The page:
Questions About Cancer
|Foods for Cancer Prevention
|Healthy eating is an important factor in cancer recovery. And, healthy eating can go a long way toward cancer prevention. There are lots of nutritious, delicious foods that provide dynamic resources for your body to achieve peak physical conditioning.
Fruits and vegetables are packed with phytochemicals, chemical compounds that have powerful disease-fighting capabilities. Many recent studies have demonstrated that phytochemicals provide significant reductions in the risk of developing cancer and heart disease.
These wonder nutrients are found in broccoli, spinach, cauliflower, kale, and tomatoes. Tomatoes contain the important phytochemical, lycopene. In clinical trials, lycopene has demonstrated effective anti-prostate cancer activity and also improved cardiovascular blood flow.
Blueberries, cranberries, and apples are all rich in phytonutrients. Phytonutrients found in blueberries help prevent cancer and also help reduce inflammation.
Fruits and vegetables have hidden powers that enable us to live longer and live healthier
Cancer is a health issue for many families. It's important to understand that there are different kinds of cancers. Not all cancers are life-threatening. Some types may be very serious and some may be dealt with relatively easily.
First, it's important to distinguish between benign and malignant tumors. The words "tumor" and "cancer" are usually interchangeable.
Tumors (or cancers) affect how cells reproduce. Normal cellular reproduction is tightly regulated. Normally, cells reproduce at regular intervals. In a tumor, cell reproduction is unregulated - cells reproduce on their own schedule, rather than based on the needs of the body. The result is a mass of cells that is growing unchecked. The tumor mass "doesn't belong" - it's like it exists within its own world. But the tumor uses the body's precious resources to maintain its own existence.
Benign tumors are usually slowly growing. The benign tumor mass is surrounded by a membrane and is "well-encapsulated". A benign tumor may cause health problems when it reaches a size big enough to create pressure effects on the surrounding tissues. Such a tumor mass may create pressure on an important blood vessel, or it may kill nearby cells and tissues by the pressure it's exerting on them. Basically, the tumor isn't supposed to be there. There's no room for anything "extra" in the body.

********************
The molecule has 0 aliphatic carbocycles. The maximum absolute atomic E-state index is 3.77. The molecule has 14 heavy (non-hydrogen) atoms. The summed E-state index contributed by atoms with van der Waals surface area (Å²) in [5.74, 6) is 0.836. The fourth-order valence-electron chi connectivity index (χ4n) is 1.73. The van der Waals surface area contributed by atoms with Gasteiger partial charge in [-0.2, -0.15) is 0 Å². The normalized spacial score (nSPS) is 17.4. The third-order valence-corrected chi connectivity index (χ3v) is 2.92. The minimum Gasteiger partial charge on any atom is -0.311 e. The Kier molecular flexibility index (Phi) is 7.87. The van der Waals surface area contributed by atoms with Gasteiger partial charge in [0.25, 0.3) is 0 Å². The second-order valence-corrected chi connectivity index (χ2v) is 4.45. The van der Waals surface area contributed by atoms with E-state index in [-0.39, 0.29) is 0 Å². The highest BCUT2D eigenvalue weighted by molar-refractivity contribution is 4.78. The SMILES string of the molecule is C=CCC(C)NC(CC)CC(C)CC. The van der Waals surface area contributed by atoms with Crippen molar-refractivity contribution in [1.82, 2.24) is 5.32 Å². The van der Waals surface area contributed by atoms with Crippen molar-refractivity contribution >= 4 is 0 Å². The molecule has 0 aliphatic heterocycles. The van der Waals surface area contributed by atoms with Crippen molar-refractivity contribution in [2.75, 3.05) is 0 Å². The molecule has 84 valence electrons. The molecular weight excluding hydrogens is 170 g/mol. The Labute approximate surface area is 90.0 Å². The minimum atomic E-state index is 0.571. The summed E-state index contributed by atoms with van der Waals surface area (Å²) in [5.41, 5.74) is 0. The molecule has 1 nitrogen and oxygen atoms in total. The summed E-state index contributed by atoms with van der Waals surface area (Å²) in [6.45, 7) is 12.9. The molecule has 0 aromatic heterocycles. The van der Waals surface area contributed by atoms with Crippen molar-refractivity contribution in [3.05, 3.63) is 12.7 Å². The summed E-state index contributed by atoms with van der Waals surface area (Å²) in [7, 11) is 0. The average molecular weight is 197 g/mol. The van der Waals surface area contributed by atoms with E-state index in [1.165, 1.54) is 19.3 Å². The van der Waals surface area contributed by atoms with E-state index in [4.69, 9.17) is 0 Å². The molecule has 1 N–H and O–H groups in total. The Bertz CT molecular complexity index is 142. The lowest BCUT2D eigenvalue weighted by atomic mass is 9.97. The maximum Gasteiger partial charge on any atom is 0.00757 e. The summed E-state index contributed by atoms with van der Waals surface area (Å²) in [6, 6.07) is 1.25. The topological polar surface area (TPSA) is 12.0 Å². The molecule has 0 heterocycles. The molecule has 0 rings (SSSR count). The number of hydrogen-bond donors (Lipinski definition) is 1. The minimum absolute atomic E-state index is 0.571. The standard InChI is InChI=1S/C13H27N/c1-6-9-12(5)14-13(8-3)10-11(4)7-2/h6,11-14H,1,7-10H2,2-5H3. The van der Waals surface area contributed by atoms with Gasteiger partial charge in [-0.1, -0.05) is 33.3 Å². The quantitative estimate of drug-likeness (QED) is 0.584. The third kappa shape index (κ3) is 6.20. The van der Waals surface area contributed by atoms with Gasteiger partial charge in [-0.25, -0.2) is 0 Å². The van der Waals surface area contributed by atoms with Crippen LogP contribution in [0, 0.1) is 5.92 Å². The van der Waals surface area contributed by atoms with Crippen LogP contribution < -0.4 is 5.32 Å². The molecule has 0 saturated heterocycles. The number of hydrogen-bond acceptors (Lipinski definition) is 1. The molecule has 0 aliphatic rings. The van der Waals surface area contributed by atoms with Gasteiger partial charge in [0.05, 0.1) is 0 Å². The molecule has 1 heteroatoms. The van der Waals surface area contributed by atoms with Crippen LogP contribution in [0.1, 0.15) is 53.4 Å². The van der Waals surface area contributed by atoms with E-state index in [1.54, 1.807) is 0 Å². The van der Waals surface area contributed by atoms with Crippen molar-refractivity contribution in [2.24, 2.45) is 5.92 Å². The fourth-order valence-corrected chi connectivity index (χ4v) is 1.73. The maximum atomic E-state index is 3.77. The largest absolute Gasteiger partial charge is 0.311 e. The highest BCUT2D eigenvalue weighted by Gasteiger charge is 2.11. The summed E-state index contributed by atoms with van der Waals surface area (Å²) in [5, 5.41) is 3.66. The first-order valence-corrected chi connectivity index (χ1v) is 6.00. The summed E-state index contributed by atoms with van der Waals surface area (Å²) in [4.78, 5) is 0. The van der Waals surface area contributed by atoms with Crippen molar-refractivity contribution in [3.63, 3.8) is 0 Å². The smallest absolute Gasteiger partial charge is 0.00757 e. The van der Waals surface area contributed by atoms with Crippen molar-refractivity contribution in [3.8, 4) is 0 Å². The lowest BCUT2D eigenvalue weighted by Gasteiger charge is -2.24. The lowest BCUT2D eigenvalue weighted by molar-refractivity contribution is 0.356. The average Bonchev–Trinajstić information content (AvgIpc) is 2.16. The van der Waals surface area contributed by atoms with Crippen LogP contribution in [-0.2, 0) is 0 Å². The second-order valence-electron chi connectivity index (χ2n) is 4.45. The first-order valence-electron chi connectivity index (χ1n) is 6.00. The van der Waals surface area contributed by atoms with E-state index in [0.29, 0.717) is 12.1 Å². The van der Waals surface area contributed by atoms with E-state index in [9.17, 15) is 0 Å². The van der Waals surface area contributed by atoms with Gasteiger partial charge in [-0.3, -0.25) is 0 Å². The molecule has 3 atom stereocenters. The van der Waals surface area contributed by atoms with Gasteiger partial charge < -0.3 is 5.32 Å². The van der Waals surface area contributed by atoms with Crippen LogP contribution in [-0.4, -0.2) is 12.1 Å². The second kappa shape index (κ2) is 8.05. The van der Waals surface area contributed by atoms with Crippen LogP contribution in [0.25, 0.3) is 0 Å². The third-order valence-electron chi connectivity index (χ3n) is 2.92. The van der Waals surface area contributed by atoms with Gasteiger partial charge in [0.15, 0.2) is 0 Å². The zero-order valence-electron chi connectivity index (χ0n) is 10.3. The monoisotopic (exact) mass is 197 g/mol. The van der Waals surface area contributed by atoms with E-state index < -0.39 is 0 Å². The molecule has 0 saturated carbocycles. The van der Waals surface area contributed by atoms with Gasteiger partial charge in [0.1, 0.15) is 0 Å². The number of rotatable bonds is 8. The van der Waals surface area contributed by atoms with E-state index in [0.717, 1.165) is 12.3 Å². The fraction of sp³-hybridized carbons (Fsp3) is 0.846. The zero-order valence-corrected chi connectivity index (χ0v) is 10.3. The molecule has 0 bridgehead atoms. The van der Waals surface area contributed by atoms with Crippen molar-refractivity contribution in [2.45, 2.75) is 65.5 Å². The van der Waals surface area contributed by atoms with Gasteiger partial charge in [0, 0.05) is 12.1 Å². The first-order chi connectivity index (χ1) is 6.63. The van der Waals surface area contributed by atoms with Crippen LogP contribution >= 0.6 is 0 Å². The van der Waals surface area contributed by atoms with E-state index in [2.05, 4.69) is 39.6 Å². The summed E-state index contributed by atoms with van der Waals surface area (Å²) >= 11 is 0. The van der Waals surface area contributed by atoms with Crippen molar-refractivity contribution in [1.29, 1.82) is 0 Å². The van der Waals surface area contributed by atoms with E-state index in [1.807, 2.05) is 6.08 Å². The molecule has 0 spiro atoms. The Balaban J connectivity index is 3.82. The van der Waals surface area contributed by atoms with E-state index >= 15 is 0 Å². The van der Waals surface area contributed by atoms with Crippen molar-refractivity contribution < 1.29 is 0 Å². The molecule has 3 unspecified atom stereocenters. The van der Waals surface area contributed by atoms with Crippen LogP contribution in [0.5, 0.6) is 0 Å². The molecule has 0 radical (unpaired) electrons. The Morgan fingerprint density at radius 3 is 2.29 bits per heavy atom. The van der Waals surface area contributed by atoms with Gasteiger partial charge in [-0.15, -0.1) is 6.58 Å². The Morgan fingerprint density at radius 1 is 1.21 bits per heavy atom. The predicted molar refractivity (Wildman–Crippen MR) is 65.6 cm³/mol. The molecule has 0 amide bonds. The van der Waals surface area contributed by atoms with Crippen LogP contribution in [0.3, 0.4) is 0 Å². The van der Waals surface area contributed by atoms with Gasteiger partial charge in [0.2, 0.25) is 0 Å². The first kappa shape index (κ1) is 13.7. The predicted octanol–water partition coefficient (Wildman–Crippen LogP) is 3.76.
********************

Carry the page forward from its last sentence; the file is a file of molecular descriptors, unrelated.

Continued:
Malignant tumors have more dangerous characteristics. In general, malignant tumors are more rapidly growing than benign tumors. Malignant tumor cells have the ability to make their way into the capillaries, traveling through the bloodstream until reaching suitable locations for new growth.1,2
A metastasis is a new malignant mass developing in a new location from that of the original tumor.
Also, malignant tumors have the unique ability to cause the body to build an individualized, extensive blood supply for the tumor. This process is called angiogenesis. This complex network of blood vessels supplies the malignant tumor with extra oxygen and nutrients to fuel its rapid growth. So, essentially, malignant tumors highjack the body's resources for the tumor's own benefit. Malignant cells are highly adaptive and deadly.
Medical treatment for malignant cancers includes
Where does chiropractic treatment come in? Chiropractic care may be an important component of supportive care in cancer treatment. Your body needs to use all its available resources and energy to help fight cancer and assist in recovery. Gentle chiropractic treatment helps your body work more efficiently, improving overall mechanical function and easing stress on muscles and joints.3
These chiropractic benefits help make more energy available to assist your body in returning to a healthier state.
Chiropractic treatment helps support the process of recovery and the transition back to maximum health.
Gavert N, Ben-Ze'ev A: Epithelial-mesenchymal transition and the invasive potential of tumors. Trends Mol Med 2008 (in press)
Guarino M, et al: The role of epithelial-mesenchymal transition in cancer pathology. Pathology 39(3):305-318, 2007
Demark-Wahnefried W, Jones LW: Promoting a healthy lifestyle among cancer survivors. Hematol Oncol Clin North Am 22(2):319-342, 2008